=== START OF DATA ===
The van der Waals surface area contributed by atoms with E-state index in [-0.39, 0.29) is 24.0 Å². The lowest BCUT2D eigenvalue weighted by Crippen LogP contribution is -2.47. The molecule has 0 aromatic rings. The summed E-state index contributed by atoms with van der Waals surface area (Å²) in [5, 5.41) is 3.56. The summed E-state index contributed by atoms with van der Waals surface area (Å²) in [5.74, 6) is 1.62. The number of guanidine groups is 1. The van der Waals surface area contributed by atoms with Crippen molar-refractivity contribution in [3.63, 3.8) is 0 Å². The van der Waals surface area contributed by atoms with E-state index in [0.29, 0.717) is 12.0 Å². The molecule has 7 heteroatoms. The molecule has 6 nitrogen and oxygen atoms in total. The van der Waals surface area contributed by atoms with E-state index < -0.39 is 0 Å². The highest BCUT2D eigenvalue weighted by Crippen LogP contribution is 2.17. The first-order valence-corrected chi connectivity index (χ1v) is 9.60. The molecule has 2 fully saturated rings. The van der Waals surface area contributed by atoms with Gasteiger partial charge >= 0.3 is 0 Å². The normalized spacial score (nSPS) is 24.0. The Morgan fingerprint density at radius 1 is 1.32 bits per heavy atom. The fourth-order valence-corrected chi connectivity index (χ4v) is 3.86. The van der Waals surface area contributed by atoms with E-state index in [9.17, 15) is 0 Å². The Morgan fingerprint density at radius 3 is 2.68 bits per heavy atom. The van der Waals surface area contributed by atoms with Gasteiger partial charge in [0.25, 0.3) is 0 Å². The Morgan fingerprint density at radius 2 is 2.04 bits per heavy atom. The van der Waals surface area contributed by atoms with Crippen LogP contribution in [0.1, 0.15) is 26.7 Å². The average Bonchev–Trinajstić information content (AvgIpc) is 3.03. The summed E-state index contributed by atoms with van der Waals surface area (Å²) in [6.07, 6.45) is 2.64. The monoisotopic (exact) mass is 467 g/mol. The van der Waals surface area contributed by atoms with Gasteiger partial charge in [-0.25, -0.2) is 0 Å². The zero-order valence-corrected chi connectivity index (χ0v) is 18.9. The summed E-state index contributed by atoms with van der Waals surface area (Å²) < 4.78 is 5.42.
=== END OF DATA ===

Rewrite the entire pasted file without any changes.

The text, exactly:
The van der Waals surface area contributed by atoms with E-state index in [-0.39, 0.29) is 24.0 Å². The lowest BCUT2D eigenvalue weighted by Crippen LogP contribution is -2.47. The molecule has 0 aromatic rings. The summed E-state index contributed by atoms with van der Waals surface area (Å²) in [5, 5.41) is 3.56. The summed E-state index contributed by atoms with van der Waals surface area (Å²) in [5.74, 6) is 1.62. The number of guanidine groups is 1. The van der Waals surface area contributed by atoms with Crippen molar-refractivity contribution in [3.63, 3.8) is 0 Å². The van der Waals surface area contributed by atoms with E-state index in [0.29, 0.717) is 12.0 Å². The molecule has 7 heteroatoms. The molecule has 6 nitrogen and oxygen atoms in total. The van der Waals surface area contributed by atoms with E-state index < -0.39 is 0 Å². The highest BCUT2D eigenvalue weighted by Crippen LogP contribution is 2.17. The first-order valence-corrected chi connectivity index (χ1v) is 9.60. The molecule has 2 fully saturated rings. The van der Waals surface area contributed by atoms with Gasteiger partial charge >= 0.3 is 0 Å². The normalized spacial score (nSPS) is 24.0. The Morgan fingerprint density at radius 1 is 1.32 bits per heavy atom. The fourth-order valence-corrected chi connectivity index (χ4v) is 3.86. The van der Waals surface area contributed by atoms with E-state index in [9.17, 15) is 0 Å². The Morgan fingerprint density at radius 3 is 2.68 bits per heavy atom. The van der Waals surface area contributed by atoms with Gasteiger partial charge in [0.25, 0.3) is 0 Å². The Morgan fingerprint density at radius 2 is 2.04 bits per heavy atom. The van der Waals surface area contributed by atoms with Crippen LogP contribution in [0.1, 0.15) is 26.7 Å². The average Bonchev–Trinajstić information content (AvgIpc) is 3.03. The summed E-state index contributed by atoms with van der Waals surface area (Å²) in [6.07, 6.45) is 2.64. The monoisotopic (exact) mass is 467 g/mol. The van der Waals surface area contributed by atoms with Gasteiger partial charge in [-0.25, -0.2) is 0 Å². The zero-order valence-corrected chi connectivity index (χ0v) is 18.9. The summed E-state index contributed by atoms with van der Waals surface area (Å²) < 4.78 is 5.42.